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No Shinkei Geka. 2012 Dec;40(12):1071-7.

[How much pressure is applied on the eye balls during craniotomy?: Measurement with FlexiForce contact surface force sensor].

[Article in Japanese]

Author information

  • 1Department of Surgical Neurology, Research Institute for Brain and Blood Vessels, Akita, Japan.



Visual loss following craniotomy is a serious postoperative complication in which elevation of ocular pressure during retraction of the skin flap may cause retinal ischemia. We reported that continuous monitoring of extraocular pressure with the FlexiForce sensor may avoid excessive skin flap retraction during craniotomy and thus prevent ocular complications.


Between January 2008 and December 2011, we analyzed data from 46 consecutive patients for whom continuous monitoring of extraocular pressure with FlexiForce sensor was performed. This sensor continuously displays the compressive force, allowing surgeons to check values on the monitor at any time. An alarm sounds if 50 gf is exceeded. We analyzed the temporal course of extraocular pressure and the relationship with patient characteristics.


No visual complications were encountered in this patient series. Maximum compressive force during craniotomy was 35.8±27.2 gf, with increases typically seen when surgeons used hooks or drills. However, due to the alarm, no prolonged periods of high force were noted in any patient. Effective methods for reducing force were: (1) taking off hooks on the compressive side; (2) changing the direction of hook tension; and (3) placing cushions such as gauze under the side of the skin flap. Maximum compressive force during microsurgery was 21.8±18.4 gf, and correlated with the beginning force of microsurgery.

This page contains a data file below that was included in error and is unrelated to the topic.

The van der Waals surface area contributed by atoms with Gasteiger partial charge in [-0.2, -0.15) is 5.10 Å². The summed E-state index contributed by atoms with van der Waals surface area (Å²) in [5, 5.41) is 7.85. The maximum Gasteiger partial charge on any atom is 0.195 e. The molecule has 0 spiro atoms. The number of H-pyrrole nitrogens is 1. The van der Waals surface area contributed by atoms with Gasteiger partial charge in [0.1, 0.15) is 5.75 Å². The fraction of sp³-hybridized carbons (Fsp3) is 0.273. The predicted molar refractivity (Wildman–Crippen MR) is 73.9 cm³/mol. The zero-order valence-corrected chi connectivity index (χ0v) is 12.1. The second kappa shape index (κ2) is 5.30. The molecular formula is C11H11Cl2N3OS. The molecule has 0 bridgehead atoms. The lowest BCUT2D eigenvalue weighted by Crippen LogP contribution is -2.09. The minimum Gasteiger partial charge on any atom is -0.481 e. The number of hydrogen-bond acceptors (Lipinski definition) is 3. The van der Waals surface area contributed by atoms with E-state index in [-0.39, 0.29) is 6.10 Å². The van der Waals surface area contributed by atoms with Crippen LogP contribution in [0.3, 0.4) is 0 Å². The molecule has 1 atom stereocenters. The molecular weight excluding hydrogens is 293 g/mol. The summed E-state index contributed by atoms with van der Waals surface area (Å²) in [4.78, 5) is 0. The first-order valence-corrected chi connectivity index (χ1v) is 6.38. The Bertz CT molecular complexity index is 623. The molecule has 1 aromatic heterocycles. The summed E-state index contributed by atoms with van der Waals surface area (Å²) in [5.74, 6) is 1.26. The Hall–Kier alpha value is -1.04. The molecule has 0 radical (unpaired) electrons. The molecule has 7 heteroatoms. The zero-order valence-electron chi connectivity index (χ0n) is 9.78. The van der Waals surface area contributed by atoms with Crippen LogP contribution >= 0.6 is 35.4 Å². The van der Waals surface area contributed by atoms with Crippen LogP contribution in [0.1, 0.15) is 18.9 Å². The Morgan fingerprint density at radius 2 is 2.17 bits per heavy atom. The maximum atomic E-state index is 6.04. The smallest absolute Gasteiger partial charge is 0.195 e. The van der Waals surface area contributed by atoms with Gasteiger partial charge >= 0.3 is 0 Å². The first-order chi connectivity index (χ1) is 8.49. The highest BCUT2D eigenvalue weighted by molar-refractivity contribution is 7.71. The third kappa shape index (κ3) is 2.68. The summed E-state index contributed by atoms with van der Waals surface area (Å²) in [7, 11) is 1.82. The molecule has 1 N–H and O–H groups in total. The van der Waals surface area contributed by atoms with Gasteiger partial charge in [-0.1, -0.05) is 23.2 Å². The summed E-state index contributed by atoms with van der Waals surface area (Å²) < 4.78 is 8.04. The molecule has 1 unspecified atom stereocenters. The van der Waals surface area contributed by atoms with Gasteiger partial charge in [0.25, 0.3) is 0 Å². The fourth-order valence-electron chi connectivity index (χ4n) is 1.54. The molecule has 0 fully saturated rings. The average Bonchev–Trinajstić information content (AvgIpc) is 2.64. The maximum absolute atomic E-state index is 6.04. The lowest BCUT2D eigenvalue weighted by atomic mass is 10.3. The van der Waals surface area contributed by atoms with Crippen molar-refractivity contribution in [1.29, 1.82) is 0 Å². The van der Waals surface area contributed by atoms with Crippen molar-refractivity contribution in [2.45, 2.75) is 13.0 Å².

Compressive force was greatly reduced compared to the force reported previously. The etiologies of visual disability are not fully understood, but this sensor may be helpful in reducing extraocular compression.

[PubMed - indexed for MEDLINE]
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